Monday, January 06, 2003

We've had lots of letters

Simon Tyers - in response to the John Robb bit in Pop Papers - sent us this thought, we which thought we'd better not try to pass off as our own in case he'd encrypted it in some way with strong technology:

Haven't seen the article, but I get the impression from a lot of the recent coverage of Popstars etc that everyone thinks TV-created acts have had their day, which is an odd thing to say when one has just sold 350,000 in its first week (yes, yes, low for the Christmas market, but no-one's really been bothered about buying singles at Christmas for years.)

But... do you think that the fall can be partly attributed to the broadsheet music critic party line of "well, the top ten's full of acts manufactured for TV nowadays"? Leaving aside that Will, Gareth, Darius and at a pinch Liberty X hardly constitutes a top ten, I've got a feeling that such being defeatist means that people automatically won't be as receptive towards the other stuff being playlisted by Radio 1 or whoever because it's almost "oh, what's the point?" - even the old standbys of Dave Pearce Dance Anthems hardly reach the top five nowadays.

And who's to blame anyway? The playlist of our most listened to national station, Radio 2, is far more accomodating of pop acts than the R1 list is, probably at Steve Wright's behest, with their exception of Eminem, who only sells in such quantities because kids think they can strike a blow for anti-authoritanism by claiming to like him. Possibly. And anyway, if you asked opera fans about Charlotte Church, Russell Watson and Declan Galbraith, all of whom took their first steps through TV, most would reckon they've done good things by advancing the image of the genre.

But it's a much better line than the other one being trotted out in the broadsheet reviews about how 2002 was the year when rock struck back. Because Nickelback and Avril Lavigne haven't had any major label sway behind them, have they?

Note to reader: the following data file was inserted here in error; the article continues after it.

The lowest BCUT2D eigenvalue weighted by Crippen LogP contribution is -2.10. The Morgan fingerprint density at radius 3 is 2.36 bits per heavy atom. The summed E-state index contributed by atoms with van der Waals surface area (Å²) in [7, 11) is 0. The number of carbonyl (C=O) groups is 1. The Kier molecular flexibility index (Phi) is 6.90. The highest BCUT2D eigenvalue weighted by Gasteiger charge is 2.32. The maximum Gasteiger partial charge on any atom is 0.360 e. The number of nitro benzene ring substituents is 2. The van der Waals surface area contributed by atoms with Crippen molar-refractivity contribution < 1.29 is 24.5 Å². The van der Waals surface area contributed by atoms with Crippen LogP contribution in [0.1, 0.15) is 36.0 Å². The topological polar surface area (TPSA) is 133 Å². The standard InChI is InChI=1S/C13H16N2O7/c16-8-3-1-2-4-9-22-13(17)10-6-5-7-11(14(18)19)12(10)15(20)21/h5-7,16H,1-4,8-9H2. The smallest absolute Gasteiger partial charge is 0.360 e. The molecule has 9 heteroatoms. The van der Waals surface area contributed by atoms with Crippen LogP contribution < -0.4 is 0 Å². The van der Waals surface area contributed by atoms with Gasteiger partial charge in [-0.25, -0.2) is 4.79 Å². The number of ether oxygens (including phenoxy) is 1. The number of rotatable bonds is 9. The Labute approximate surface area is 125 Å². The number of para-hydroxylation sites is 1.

We did actually think it kind of amusing that when The Friday Thing launched their last-minute bid to try and save the Christmas Number One from Reality TV, they threw their weight behind The Cheeky Girls, possibly the hugest Reality TV whores there are. (I don't mean they're literally whores. I'm sure they're very particular in their sexual habits.)

Picking up Simon's argument, I'd also say that the "what's the point? It'll be a Popstars band" attitude has probably done more to cheapen the whole chart than the stranglehold of reality TV itself. After all, it was possible for young boys to watch Joe Dolce and still dream of getting a number one; it did mean something. But now, even if you do make it to number one with a decent single, you'll just be buoying yourself up in column inches about how low sales are, and how even The Wombles could get a number one these days, you know. Maybe rather than being saved from the clutches of Walsh and Cowell, what the charts needs is to be made to feel special again.

Thoughts to ponder as Mercury prepare four - count 'em - fame academy tots for launch in the next couple of months.

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